Erdogan calls US case against banker ‘political coup attempt’

Recep Tayyip Erdogan
Updated 09 January 2018
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Erdogan calls US case against banker ‘political coup attempt’

ANKARA: Turkish President Recep Tayyip Erdogan on Tuesday condemned a US sanctions-busting case against a Turkish bank executive as a “political coup attempt” and a joint effort by the CIA and FBI to undermine Ankara.
A US jury last week convicted the executive of Turkey’s majority state-owned Halkbank of evading Iran sanctions, capping a trial that has strained relations between the NATO allies.
Erdogan, speaking to members of his ruling AK Party in the Parliament, said the CIA, the FBI and the network of the US-based cleric Turkey blames for a 2016 coup were together using the case to undermine Ankara.
“Those who could not succeed in the (military) coup attempt in Turkey on July 15, (2016) are now searching for a different attempt in our country,” he said.
Bloomberg quoted Deputy Prime Minister Recep Akdag as saying the evidence used in the court proceedings “was fabricated” by supporters of Fethullah Gulen.
According to the report in Bloomberg, there is concern that Atilla’s conviction will prompt US authorities to penalize Turkey or its banks — especially since the jury found that the scheme was devised by executives at the state-run bank, formally known as Turkiye Halk Bankasi AS.
“The US has given no indication of that so far. Bekir Bozdag, the Turkish government’s spokesman, has fueled concerns by repeatedly saying that the case is an attempt to cripple Turkey’s economy through the imposition of sanctions,” the report added.
Halkbank is Turkey’s biggest listed state bank, with assets of 280 billion liras ($74 billion), and its success is viewed by the government as a national cause. The bank’s traditional client base consists mainly of small businesses, and with its options for offshore financing hampered by the trial.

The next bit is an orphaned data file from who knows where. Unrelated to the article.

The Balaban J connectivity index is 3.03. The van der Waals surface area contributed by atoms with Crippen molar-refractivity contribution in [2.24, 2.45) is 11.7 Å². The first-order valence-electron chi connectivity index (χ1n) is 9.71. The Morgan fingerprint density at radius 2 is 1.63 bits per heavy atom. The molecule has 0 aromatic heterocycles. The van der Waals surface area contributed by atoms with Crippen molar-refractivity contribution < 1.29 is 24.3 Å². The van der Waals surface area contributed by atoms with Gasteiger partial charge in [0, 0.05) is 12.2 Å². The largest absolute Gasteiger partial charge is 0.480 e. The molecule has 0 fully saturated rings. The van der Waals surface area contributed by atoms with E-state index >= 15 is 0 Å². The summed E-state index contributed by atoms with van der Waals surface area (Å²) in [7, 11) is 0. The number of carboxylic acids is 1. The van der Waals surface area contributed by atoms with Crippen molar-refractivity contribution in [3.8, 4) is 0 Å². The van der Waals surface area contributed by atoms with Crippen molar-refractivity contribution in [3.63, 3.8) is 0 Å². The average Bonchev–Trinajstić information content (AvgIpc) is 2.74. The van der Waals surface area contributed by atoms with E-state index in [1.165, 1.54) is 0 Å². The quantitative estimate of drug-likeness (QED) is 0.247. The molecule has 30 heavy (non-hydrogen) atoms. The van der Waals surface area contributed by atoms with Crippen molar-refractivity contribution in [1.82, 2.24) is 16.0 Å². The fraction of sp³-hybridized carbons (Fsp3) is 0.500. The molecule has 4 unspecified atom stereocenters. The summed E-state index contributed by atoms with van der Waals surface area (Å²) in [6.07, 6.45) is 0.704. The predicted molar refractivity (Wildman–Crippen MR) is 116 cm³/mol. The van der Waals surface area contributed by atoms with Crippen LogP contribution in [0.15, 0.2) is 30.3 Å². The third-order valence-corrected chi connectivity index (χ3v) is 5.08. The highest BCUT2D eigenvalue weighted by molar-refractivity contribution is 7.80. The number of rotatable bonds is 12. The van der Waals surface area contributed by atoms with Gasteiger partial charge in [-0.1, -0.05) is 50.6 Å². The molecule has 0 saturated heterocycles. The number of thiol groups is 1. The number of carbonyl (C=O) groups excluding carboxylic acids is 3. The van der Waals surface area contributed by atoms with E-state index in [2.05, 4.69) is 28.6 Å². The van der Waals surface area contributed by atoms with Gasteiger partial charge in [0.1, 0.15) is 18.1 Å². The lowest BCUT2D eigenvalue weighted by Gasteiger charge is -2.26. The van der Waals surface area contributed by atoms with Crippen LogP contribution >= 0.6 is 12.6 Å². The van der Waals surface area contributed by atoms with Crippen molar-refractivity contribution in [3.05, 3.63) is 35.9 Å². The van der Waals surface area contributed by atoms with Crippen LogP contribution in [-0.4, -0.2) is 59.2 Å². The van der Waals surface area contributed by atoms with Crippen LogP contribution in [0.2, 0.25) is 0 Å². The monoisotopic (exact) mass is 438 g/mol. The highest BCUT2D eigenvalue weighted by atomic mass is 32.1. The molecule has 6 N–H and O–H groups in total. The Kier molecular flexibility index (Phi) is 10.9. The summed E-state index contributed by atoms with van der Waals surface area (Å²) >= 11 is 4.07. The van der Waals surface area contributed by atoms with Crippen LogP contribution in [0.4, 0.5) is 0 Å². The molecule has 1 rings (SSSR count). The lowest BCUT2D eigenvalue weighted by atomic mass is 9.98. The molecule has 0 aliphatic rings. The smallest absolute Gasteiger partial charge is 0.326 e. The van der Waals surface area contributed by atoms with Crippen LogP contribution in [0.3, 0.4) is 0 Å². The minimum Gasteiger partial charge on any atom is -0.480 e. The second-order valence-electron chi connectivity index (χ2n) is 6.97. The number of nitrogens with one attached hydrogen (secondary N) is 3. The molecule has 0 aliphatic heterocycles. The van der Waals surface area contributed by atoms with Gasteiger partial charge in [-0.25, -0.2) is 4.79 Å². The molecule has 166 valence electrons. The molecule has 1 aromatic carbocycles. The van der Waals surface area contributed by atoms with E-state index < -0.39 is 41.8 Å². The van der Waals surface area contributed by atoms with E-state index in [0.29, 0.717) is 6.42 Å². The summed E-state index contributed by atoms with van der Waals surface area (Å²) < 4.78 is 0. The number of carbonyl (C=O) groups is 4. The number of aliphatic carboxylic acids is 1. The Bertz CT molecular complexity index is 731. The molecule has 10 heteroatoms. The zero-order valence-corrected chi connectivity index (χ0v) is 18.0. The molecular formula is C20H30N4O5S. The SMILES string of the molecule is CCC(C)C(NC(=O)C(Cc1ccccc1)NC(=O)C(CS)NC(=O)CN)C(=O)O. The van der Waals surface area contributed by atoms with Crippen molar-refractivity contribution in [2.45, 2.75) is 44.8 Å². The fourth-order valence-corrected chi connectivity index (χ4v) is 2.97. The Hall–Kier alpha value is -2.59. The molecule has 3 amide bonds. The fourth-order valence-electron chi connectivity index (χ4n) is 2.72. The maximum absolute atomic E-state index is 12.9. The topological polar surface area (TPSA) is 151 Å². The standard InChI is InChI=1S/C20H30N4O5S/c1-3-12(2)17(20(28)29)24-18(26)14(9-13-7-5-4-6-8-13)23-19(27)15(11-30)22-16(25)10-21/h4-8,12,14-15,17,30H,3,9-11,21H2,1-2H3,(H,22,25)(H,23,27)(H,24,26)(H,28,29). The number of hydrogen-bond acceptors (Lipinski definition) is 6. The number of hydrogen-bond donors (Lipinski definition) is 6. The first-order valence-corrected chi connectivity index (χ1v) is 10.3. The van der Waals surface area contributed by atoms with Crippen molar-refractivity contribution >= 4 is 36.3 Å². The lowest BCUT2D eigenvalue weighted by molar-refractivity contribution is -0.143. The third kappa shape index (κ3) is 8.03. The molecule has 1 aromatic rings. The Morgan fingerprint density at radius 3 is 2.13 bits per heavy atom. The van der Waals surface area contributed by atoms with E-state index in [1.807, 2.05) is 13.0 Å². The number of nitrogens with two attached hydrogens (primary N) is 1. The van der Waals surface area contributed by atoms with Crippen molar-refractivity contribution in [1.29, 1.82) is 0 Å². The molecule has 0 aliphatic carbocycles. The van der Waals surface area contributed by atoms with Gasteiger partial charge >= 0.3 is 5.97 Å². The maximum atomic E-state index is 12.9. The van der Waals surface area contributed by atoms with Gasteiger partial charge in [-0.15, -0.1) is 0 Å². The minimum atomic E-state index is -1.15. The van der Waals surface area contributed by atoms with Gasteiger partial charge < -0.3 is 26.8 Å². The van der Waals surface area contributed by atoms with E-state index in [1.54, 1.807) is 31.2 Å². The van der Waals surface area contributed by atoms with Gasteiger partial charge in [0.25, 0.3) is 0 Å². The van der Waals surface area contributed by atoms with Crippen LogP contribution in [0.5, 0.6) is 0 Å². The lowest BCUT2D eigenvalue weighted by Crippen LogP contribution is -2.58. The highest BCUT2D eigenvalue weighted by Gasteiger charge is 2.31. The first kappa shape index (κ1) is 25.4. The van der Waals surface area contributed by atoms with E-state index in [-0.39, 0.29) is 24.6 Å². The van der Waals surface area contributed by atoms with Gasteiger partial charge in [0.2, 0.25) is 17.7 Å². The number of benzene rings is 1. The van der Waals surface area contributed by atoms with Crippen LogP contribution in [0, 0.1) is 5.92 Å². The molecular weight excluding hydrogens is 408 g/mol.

The US case against Atilla was based on the testimony of the gold trader Zarrab, who cooperated with US prosecutors and pleaded guilty to charges of leading a scheme to evade US sanctions against Iran.
In his testimony, Zarrab implicated top Turkish politicians.
The bank has denied any wrongdoing and said its transactions were in line with local and international regulations.
The court decision is unlikely to damage Erdogan or his government at home, said Wolfango Piccoli of Teneo Intelligence, a London-based consultancy.
“Domestically, I don’t believe it will make any difference at all...” Piccoli said. “I think it is much more important in terms of the bilateral relations with the United States. This is a relationship that has been difficult for some time.”
Less clear was the potential fall-out for the banking sector, with some analysts seeing the possibility that one or more Turkish lenders could be hit by fines over the case.
“The whole thing is really about what the consequences will be for the relationship between Turkey and the US,” said Paul Fage of TD Securities in London.
Turkey has said it will take any necessary measures to protect its banks from the potential impact of the case.


Rocket hits site of foreign oil firms in Iraq’s Basra

Updated 9 min 12 sec ago
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Rocket hits site of foreign oil firms in Iraq’s Basra

  • The rocket hit Burjeisa residential and operations headquarters west of Basra
  • Police said the rocket was a short-range Katyusha missile

BASRA, Iraq: A rocket struck the site of the residential and operations headquarters of several global major oil companies, including US giant ExxonMobil, near Iraq’s southern city of Basra early on Wednesday, wounding three people, Iraq’s military said.
There was no immediate claim of responsibility. It came after two separate attacks in as many days on bases housing US military personnel in Iraq, as tension rose between the United States and Iran.
The rocket hit the Burjesia site west of the city, according to police and a statement released by the military. Police earlier said two Iraqi workers were wounded.
The United States evacuated hundreds of diplomatic staff from its Baghdad embassy last month, citing unspecified threats from Iran against US interests in neighboring Iraq, where Tehran supports some Shiite militias.
Wednesday’s incident came just as Exxon staff who were also evacuated after the diplomats’ departure had begun to return to Basra.
A security source said Exxon was evacuating 21 foreign staff immediately by plane to Dubai.
Oil officials said operations including exports from southern Iraq were not affected by the incident.
Other companies operating at the site include Royal Dutch Shell PLC and Italy’s Eni SpA, the oil officials said.
The rocket was a short-range Katyusha missile, the military said. Police said it landed 100 meters from the part of the site used as a residence and operations center by Exxon.
Burjesia is near the Zubair oilfield operated by Eni.
Washington has ramped up sanctions pressure on Iran in recent months and says it has sent additional forces to the region over tension with the Islamic Republic.
It blames Tehran for attacks on tankers in the Gulf of Oman last week. Tehran denies it was involved.
Both sides say they do not want war, but analysts warn such incidents could escalate violence in the region.